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Microsoft seeks divine help to boost XNA

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Microsoft has enlisted the Guildhall, the specialist video gaming faculty at Dallas's Southern Methodist University (SMU), to help it boost the fortunes of its XNA suite of game development tools.

The Guildhall was one of several academic institutions which backed the original XNA launch when the first beta version was released last summer. The university of Southern California and Georgia Tech College of Computing were also named.

XNA Game Studio Express is a game development toolkit for students, hobbyists, and independent game developers. It is based on Visual Studio and .NET and enables developers to build games for Windows and for the Xbox 360 console. Microsoft released an upgrade to XNA in December 2006, which is available as a free download.

Dr Peter Raad, founder and executive director for the Guildhall at SMU, says the collaboration aims to raise standards in game development: "By working with industry technology leaders such as Microsoft, we believe we will be able to help set new standards in video game development and provide new research, case studies and curriculum that drive advances in interactive media educational programs across the country."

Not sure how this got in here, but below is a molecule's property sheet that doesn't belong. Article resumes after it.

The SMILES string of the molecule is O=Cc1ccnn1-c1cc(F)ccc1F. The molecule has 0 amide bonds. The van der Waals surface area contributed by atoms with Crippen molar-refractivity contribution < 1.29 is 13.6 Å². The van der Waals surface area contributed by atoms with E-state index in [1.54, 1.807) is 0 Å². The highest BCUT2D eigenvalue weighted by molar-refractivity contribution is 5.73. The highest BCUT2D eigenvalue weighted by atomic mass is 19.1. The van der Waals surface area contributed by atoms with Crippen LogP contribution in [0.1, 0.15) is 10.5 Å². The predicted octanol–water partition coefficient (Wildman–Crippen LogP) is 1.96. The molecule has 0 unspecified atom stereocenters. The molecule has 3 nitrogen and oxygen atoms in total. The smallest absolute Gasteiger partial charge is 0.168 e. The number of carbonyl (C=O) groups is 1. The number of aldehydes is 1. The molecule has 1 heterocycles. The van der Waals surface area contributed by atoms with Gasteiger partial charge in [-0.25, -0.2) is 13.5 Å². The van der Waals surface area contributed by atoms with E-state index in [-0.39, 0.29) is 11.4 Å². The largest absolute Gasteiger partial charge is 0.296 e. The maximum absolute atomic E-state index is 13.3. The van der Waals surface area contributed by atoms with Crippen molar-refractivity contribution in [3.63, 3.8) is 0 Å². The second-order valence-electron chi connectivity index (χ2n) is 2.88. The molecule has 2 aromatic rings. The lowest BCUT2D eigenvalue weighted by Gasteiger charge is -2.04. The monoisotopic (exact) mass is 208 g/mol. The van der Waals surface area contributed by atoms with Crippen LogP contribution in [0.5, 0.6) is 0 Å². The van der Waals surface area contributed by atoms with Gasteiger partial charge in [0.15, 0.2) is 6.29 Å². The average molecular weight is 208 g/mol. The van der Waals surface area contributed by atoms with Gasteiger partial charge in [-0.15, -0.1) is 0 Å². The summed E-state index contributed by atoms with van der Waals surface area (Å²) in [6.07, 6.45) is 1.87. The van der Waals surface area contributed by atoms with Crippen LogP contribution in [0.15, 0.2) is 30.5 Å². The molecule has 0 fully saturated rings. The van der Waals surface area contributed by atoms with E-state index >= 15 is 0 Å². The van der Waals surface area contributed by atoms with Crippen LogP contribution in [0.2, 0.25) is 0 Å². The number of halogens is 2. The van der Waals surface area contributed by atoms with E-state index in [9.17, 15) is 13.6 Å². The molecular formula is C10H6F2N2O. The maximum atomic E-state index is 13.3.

Microsoft says the relationship with the Guildhall will give it a useful proving ground for future development of XNA. It will, of course, also expose a new generation of game writers directly to Microsoft development tools.

The Guildhall says it has the premier graduate video game education programme in the US, claiming a 95 per cent placement rate in the video game development industry. SMU graduates are said to work at more than 60 video game companies around the world. ®

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